Pulling from an extensive record of public speeches and FOMC meeting transcripts, Goldman Sachs reviews Fed Chair-nominee Janet Yellen's views on a number of policy-relevant issues.
Based on inflation, unemployment, growth weakness, and cost of capital, Goldman notes that emerging market's "macro-misery" indices have pushed back to post-financial-crisis highs. It is hardly a surprise that macroeconomic hardship is surging since in the 15 years since the EM sovereign bonds have been liquid, levels remain extremely elevated, despite the mainstream-media's relegation of the problem. As Bank of Mexico's Agustin Carstens warns, "we cannot rule out the event that some advanced economies run into deeper trouble again... the world economy is still in a fragile situation."
Last week we showed the worrisome level of exuberance that IPOs were creating in terms of price outperformance over the broad market. It turns out the similarities to the prior dot-com busts runs considerably deeper (and more worrisome). As the WSJ reports, 68% of U.S.-listed technology debuts this year, or 19 out of 28 deals, have been companies that lost money in the prior fiscal year or past 12 months. That is the highest percentage since 2007, and 2001 before that.
Following three consecutive and increasingly more severe margin hikes by Interactive brokers (from Monday, Wednesday and Thursday), it was only a matter of time before the CME joined the party. And even if CME had hiked E-mini margins for all of two or three times since Lehman, whether it is due to recent surge in volatility or for whatever other reason, it had no problem doing so after the close on Friday, when moments ago it hiked initial and maintenance margins on the key market moving futures contracts including the E-Mini and big S&P, Nasdaq and Dow Jones, as well as pages of other contracts (see below) anywhere between 8% and 16%.
This objective report concisely summarizes important macro events over the past week. It is not geared to push an agenda. Impartiality is necessary to avoid costly psychological traps, which all investors are prone to, such as confirmation, conservatism, and endowment biases.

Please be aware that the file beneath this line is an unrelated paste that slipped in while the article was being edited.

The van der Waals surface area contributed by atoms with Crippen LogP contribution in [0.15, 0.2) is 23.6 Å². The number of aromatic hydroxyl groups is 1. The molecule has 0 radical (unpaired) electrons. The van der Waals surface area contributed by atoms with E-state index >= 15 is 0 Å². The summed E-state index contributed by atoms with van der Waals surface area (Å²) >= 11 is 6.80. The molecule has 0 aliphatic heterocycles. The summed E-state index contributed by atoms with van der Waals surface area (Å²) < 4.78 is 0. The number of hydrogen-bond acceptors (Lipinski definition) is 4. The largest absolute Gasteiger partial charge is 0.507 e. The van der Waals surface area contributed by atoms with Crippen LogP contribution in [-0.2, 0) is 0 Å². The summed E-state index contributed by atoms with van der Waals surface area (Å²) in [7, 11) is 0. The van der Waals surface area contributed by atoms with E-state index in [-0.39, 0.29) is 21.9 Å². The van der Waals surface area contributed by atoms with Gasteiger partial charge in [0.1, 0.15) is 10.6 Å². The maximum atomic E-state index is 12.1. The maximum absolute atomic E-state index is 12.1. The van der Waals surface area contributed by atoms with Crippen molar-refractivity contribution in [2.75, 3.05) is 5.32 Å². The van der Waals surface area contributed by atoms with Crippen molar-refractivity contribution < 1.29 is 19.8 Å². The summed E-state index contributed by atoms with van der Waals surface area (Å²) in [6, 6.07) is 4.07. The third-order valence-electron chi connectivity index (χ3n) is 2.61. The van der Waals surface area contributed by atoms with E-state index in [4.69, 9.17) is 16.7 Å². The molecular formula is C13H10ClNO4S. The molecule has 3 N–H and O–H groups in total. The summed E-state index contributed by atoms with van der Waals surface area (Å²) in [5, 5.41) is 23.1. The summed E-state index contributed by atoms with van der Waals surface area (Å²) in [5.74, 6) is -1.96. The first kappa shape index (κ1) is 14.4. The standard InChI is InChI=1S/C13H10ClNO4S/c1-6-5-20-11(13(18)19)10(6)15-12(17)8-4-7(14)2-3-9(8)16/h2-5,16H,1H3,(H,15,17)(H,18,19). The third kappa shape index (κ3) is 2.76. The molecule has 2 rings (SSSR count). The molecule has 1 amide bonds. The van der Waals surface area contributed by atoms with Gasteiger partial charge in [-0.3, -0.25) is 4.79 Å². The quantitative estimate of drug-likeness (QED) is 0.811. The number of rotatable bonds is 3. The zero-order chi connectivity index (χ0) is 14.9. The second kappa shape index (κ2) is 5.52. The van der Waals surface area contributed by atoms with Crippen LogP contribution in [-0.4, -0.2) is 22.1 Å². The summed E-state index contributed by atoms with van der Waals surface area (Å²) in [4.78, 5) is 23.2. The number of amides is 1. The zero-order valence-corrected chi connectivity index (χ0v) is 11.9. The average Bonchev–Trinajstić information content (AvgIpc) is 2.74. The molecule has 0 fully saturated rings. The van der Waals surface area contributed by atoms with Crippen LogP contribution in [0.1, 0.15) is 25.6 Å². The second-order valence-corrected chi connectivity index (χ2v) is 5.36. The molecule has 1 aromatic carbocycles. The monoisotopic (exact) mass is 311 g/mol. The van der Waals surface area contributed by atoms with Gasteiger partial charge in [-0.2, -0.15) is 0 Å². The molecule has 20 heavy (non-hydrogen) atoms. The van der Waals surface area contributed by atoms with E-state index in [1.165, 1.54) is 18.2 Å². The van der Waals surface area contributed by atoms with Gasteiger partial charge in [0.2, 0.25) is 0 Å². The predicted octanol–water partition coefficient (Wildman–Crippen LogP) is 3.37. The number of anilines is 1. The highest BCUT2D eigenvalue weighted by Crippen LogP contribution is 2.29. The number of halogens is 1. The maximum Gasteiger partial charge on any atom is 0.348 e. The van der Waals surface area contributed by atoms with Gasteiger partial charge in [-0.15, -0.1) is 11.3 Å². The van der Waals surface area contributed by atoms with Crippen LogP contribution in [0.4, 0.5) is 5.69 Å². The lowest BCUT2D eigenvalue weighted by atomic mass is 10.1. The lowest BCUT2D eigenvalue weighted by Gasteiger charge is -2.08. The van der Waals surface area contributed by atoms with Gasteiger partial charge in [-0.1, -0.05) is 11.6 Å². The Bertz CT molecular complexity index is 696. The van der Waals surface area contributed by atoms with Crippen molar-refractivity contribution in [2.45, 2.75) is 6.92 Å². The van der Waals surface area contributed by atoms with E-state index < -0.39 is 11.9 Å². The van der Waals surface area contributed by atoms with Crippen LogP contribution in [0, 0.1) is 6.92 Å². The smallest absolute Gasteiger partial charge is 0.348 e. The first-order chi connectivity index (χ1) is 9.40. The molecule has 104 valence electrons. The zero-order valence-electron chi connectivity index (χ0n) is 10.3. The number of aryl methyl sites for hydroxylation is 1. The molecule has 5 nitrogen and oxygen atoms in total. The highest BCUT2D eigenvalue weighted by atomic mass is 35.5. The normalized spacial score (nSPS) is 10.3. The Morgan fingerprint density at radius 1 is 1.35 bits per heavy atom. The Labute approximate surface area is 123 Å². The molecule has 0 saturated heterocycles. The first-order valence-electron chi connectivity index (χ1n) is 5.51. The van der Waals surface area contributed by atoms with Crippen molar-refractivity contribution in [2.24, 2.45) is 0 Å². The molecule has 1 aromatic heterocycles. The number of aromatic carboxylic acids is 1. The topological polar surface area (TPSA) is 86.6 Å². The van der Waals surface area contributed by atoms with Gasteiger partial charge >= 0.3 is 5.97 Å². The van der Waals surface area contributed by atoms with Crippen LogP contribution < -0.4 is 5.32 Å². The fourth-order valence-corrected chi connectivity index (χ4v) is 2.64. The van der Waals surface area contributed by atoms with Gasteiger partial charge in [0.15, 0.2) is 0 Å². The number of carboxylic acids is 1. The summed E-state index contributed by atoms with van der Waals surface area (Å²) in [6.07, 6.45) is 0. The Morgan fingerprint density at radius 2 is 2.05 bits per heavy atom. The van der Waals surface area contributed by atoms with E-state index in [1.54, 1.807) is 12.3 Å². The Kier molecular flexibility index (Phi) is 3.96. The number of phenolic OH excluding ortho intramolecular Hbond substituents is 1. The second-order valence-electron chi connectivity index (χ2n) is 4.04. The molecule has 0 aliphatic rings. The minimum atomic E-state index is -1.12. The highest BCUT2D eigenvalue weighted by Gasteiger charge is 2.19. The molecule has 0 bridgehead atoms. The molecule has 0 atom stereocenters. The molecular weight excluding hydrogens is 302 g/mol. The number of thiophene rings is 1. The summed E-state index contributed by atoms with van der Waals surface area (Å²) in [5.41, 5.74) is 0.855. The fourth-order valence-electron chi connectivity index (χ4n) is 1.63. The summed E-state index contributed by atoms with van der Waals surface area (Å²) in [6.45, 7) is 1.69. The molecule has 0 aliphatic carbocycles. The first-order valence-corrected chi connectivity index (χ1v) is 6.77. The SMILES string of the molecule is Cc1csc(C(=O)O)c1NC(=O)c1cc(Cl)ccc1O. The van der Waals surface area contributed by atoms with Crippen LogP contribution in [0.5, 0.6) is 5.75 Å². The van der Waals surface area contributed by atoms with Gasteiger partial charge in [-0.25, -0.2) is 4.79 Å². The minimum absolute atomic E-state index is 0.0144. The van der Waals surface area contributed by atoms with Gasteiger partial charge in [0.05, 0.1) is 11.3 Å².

A lack of news on deal progress in thelast 24-36 hours was not enough to stall an epic ramp in stocks to take 'most' indices back into the green on the week. The Russell is within a hair of all-time highs again (bouncing 4.6% off Wednesday's lows) but the Nasdaq closed the week -0.27% - breaking a 5-week winning streak. All equity indices are green post-shutdown but we note in sectors, the homebuilders are still -1.6% (and Discretionary with a small gain). Treasures ended the week modestly higher in yield (with Bills ignoring equities and notably higher in yield). Gold was slammed -3%, Oil and Silver -2% and Copper -1% (as the USD gained a mere 0.3% - driven by a 1% dump in JPY). VIX underperformed equity exuberance on the day but closed lower. The close saw a mini-melt-up in stocks taking us back to the highs.
In a day driven higher by one after another "optimistic" headline, it was natural that any bad news would be reported just after the close. Which is why we expect the White House press secretary Carney to have saved any negative news for the just started press conference. Watch it live below.
While one after another money market fund quietly announces they are liquidating "cash equivalent" Bill holdings, be they the mid/late October vintage or, now that a can kicking negotiation is in process, the Bills in close proximity to the Thanksgiving day 6 week extension period, over buck breaking concerns that the debt ceiling extension may be snagged due to political manoeuvering, someone was once again ahead of the curve. That someone are the 20 Primary Dealers, which as the NY Fed reports, sold out of the bulk of their Bill holdings in the last two weeks of September in the process taking their Bill holdings to the lowest in all of 2013. The last time Dealers sold off near-term Treasurys with such gusto: July 13 of 2011, just before the last debt ceiling extension fiasco, when Bill holdings dropped to a net negative ($10) billion position.